Making a minecraft server GUI

Discussion in 'Mac Programming' started by macguin, Apr 19, 2011.

  1. macguin macrumors newbie

    Jul 7, 2009
    I am really tired of looking at the terminal window, trying to decipher through time stamps and iChat formatting what people are asking me. I was thinking I could make GUI application that would be built around the craftbukkit.jar file. The only problem is I do not know how to execute .jars in a program, how to send commands to them, or receive and parse information from them (like logout events or chat). It there any way to do this?
  2. chown33 macrumors 604

    Aug 9, 2009
    Have you ever written any kind of program before? If so, in what language?

    Do you know what standard-input and standard-output streams are (stdin, stdout)?
  3. macguin, Apr 19, 2011
    Last edited: Apr 19, 2011

    macguin thread starter macrumors newbie

    Jul 7, 2009
    I have written several iPhone apps, so obviously objective c. Also Java and C++.
    Also applescript, but I personally don't consider it a real programming language.

    I have no experience with standard-input and standard-output (no idea what it means)
  4. Mac_Max macrumors 6502

    Mar 8, 2004
  5. chown33 macrumors 604

    Aug 9, 2009
    Then you will need to do some research before attempting to write your GUI front-end.

    Have you written any Java code that uses Runtime.exec() to run another program? If so, you may have used the Process's inputStream, outputStream, and errorStream to get data from the process, send data to the process, or read the error message from the process. All three streams are the "standard" streams of the child process: stdin, stdout, stderr (their C symbol names when using stdio.h).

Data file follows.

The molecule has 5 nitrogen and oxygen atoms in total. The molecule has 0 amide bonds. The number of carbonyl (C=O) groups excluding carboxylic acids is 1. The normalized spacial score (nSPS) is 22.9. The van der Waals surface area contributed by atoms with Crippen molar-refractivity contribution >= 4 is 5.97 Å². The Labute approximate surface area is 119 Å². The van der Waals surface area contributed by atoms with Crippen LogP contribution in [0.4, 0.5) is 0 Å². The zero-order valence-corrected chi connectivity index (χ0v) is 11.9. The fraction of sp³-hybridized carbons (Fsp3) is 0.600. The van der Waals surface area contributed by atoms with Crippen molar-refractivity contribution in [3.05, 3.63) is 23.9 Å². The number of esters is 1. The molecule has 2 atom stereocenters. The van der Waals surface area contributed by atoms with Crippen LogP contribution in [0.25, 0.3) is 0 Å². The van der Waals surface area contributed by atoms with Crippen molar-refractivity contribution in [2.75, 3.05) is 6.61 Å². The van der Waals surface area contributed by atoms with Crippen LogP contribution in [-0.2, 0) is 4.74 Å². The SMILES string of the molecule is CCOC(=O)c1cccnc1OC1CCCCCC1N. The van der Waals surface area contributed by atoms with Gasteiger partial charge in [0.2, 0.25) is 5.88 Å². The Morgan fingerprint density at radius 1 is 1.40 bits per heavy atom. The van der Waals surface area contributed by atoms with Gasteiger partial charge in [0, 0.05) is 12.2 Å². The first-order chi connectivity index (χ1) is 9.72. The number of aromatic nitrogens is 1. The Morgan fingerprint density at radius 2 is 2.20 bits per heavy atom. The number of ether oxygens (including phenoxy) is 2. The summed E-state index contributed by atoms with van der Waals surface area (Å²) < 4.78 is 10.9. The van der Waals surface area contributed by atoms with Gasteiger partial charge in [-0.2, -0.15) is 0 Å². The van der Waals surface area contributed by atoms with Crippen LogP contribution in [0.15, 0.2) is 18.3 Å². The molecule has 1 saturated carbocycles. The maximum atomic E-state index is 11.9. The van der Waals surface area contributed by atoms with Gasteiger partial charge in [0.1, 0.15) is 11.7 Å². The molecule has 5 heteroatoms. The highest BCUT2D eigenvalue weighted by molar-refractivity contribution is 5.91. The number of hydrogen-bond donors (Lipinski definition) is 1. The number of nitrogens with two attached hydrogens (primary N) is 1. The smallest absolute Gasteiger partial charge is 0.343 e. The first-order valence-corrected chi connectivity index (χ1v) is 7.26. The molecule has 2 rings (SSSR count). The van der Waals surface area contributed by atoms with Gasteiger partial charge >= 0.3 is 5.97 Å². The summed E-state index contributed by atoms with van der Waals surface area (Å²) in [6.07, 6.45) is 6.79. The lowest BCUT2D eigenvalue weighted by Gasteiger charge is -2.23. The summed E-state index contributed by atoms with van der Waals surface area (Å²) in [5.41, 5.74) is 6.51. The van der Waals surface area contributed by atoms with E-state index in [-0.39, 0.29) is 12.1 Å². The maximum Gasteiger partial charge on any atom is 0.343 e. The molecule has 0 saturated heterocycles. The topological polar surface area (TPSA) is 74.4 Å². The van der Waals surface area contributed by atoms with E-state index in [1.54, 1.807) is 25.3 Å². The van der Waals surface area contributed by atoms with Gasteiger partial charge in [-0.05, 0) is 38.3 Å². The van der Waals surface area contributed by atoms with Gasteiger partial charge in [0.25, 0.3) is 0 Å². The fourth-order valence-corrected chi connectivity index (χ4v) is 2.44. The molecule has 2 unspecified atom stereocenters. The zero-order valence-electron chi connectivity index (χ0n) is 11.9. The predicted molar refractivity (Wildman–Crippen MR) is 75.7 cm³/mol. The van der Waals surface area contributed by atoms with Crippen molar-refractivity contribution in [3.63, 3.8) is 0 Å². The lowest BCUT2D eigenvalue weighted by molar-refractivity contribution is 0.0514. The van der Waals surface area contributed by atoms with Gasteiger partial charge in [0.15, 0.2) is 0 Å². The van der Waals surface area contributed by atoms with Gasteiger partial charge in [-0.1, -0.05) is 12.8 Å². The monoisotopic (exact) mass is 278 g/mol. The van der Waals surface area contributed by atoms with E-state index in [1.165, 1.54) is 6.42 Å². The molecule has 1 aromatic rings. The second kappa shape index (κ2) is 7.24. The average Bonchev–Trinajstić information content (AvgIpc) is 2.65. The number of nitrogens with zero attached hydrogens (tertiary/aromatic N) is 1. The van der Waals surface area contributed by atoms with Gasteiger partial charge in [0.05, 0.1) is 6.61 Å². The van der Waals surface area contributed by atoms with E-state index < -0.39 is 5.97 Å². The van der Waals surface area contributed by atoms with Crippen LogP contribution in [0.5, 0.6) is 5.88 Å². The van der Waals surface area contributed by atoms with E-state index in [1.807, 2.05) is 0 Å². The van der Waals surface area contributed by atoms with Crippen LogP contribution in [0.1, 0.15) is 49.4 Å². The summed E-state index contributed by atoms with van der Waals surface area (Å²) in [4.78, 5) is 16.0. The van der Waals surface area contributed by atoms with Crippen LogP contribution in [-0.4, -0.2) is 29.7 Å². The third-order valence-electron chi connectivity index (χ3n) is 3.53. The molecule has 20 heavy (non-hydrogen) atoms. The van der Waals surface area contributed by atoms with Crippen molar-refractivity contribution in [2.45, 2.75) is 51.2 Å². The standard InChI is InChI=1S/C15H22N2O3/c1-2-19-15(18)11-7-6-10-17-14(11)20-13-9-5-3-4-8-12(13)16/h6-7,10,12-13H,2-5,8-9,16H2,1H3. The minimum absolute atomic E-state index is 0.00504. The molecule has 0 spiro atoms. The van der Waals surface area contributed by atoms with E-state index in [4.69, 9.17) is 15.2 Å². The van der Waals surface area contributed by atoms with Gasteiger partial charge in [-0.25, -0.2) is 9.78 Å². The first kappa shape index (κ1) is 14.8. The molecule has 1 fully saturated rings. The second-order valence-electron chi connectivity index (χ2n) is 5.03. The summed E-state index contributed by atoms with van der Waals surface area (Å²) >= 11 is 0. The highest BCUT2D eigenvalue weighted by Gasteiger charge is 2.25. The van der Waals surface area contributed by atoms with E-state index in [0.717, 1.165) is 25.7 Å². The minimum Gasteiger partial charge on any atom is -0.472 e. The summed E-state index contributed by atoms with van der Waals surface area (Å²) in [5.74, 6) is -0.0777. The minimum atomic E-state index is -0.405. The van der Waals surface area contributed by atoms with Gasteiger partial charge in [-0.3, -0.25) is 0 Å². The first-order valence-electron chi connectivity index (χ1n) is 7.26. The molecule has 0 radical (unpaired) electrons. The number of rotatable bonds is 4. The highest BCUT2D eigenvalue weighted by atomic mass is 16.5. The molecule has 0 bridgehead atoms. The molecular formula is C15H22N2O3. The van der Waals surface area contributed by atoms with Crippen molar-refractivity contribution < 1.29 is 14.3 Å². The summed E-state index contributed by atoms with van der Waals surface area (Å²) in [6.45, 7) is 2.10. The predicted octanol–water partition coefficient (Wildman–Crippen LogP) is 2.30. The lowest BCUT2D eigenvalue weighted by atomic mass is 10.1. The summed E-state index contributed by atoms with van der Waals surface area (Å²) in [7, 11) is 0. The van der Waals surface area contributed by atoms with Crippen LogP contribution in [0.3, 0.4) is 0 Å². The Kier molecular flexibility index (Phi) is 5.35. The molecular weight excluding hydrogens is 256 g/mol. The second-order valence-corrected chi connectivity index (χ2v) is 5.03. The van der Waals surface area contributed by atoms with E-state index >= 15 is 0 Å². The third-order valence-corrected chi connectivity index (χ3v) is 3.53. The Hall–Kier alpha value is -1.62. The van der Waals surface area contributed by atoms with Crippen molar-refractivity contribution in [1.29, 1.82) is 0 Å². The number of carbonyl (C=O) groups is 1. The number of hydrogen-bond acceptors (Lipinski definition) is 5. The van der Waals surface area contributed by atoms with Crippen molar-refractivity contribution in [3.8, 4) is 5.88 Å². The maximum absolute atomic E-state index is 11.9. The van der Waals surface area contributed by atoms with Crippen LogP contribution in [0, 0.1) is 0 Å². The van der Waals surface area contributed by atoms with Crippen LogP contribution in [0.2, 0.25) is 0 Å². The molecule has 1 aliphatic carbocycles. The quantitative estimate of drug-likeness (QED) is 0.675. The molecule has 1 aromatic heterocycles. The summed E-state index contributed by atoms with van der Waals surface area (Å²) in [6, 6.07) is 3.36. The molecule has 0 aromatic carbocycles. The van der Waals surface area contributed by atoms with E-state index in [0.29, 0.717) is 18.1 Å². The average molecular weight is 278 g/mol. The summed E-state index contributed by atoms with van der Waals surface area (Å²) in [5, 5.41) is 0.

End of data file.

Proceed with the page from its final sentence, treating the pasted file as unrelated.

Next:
In a Java program, the, System.out, and System.err streams are that process's stdin, stdout, and stderr streams.

    In a shell command, < redirects stdin to a file, > redirects stdout, and 2> redirects stderr.

    In a shell pipeline, such as cat fee fie foo | sort, the stdout of the cat process is connected to the stdin of the sort process by a pipe (see: man 2 pipe). Both processes run concurrently. sort will wait for input, and cat will wait for its stdout pipe buffer to drain, so the processes never outrun one another nor are they starved for data.
  6. macguin, Apr 20, 2011
    Last edited: Apr 20, 2011

    macguin thread starter macrumors newbie

    Jul 7, 2009
  7. chown33 macrumors 604

    Aug 9, 2009
    You don't. The launch path should be the 'java' command, which is responsible for running the Java classes in the jar.

    You'll need to know the full path of the java command, so in a Terminal window, enter this command:
    which java
    The path it tells you is a standardized location, but I'm telling you how to do this so you know it for other commands.

    You'll also need to read the man page for the java command, so you know how to tell it that the minecraft_server.jar is a jar-file and not a class, a defined system property, or some other parameter.

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